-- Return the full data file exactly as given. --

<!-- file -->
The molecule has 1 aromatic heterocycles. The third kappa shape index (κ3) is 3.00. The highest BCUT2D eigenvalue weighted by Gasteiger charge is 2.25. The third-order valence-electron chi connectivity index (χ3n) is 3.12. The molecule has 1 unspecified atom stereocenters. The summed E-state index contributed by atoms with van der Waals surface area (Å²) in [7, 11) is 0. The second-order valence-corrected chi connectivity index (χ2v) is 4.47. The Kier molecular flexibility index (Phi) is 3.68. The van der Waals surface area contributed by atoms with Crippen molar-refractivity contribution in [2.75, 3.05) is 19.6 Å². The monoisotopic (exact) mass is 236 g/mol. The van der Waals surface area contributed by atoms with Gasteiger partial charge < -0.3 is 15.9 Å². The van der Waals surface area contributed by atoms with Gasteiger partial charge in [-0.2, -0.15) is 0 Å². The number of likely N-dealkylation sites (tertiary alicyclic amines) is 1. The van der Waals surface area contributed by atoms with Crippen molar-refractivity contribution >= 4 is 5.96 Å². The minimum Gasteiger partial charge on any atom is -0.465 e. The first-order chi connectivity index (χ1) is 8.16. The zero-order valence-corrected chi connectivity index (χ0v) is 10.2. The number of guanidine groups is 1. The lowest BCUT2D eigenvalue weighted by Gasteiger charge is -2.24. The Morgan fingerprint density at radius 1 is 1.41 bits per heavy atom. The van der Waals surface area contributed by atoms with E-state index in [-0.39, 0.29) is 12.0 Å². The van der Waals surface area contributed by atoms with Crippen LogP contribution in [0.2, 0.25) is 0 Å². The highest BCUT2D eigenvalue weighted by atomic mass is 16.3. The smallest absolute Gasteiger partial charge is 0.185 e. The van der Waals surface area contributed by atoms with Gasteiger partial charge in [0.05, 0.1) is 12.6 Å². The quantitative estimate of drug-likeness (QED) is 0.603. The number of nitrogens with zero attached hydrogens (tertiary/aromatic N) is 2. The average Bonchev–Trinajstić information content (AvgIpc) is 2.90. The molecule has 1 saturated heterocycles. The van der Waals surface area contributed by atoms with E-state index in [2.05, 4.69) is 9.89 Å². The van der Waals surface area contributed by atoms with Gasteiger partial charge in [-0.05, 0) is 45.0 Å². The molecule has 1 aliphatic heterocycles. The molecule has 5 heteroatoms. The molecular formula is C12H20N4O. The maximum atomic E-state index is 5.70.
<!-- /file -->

The molecule has 1 aromatic heterocycles. The third kappa shape index (κ3) is 3.00. The highest BCUT2D eigenvalue weighted by Gasteiger charge is 2.25. The third-order valence-electron chi connectivity index (χ3n) is 3.12. The molecule has 1 unspecified atom stereocenters. The summed E-state index contributed by atoms with van der Waals surface area (Å²) in [7, 11) is 0. The second-order valence-corrected chi connectivity index (χ2v) is 4.47. The Kier molecular flexibility index (Phi) is 3.68. The van der Waals surface area contributed by atoms with Crippen molar-refractivity contribution in [2.75, 3.05) is 19.6 Å². The monoisotopic (exact) mass is 236 g/mol. The van der Waals surface area contributed by atoms with Gasteiger partial charge < -0.3 is 15.9 Å². The van der Waals surface area contributed by atoms with Gasteiger partial charge in [-0.2, -0.15) is 0 Å². The number of likely N-dealkylation sites (tertiary alicyclic amines) is 1. The van der Waals surface area contributed by atoms with Crippen molar-refractivity contribution >= 4 is 5.96 Å². The minimum Gasteiger partial charge on any atom is -0.465 e. The first-order chi connectivity index (χ1) is 8.16. The zero-order valence-corrected chi connectivity index (χ0v) is 10.2. The number of guanidine groups is 1. The lowest BCUT2D eigenvalue weighted by Gasteiger charge is -2.24. The Morgan fingerprint density at radius 1 is 1.41 bits per heavy atom. The van der Waals surface area contributed by atoms with E-state index in [-0.39, 0.29) is 12.0 Å². The van der Waals surface area contributed by atoms with Crippen LogP contribution in [0.2, 0.25) is 0 Å². The highest BCUT2D eigenvalue weighted by atomic mass is 16.3. The smallest absolute Gasteiger partial charge is 0.185 e. The van der Waals surface area contributed by atoms with Gasteiger partial charge in [0.05, 0.1) is 12.6 Å². The quantitative estimate of drug-likeness (QED) is 0.603. The number of nitrogens with zero attached hydrogens (tertiary/aromatic N) is 2. The average Bonchev–Trinajstić information content (AvgIpc) is 2.90. The molecule has 1 saturated heterocycles. The van der Waals surface area contributed by atoms with E-state index in [2.05, 4.69) is 9.89 Å². The van der Waals surface area contributed by atoms with Gasteiger partial charge in [-0.05, 0) is 45.0 Å². The molecule has 1 aliphatic heterocycles. The molecule has 5 heteroatoms. The molecular formula is C12H20N4O. The maximum atomic E-state index is 5.70.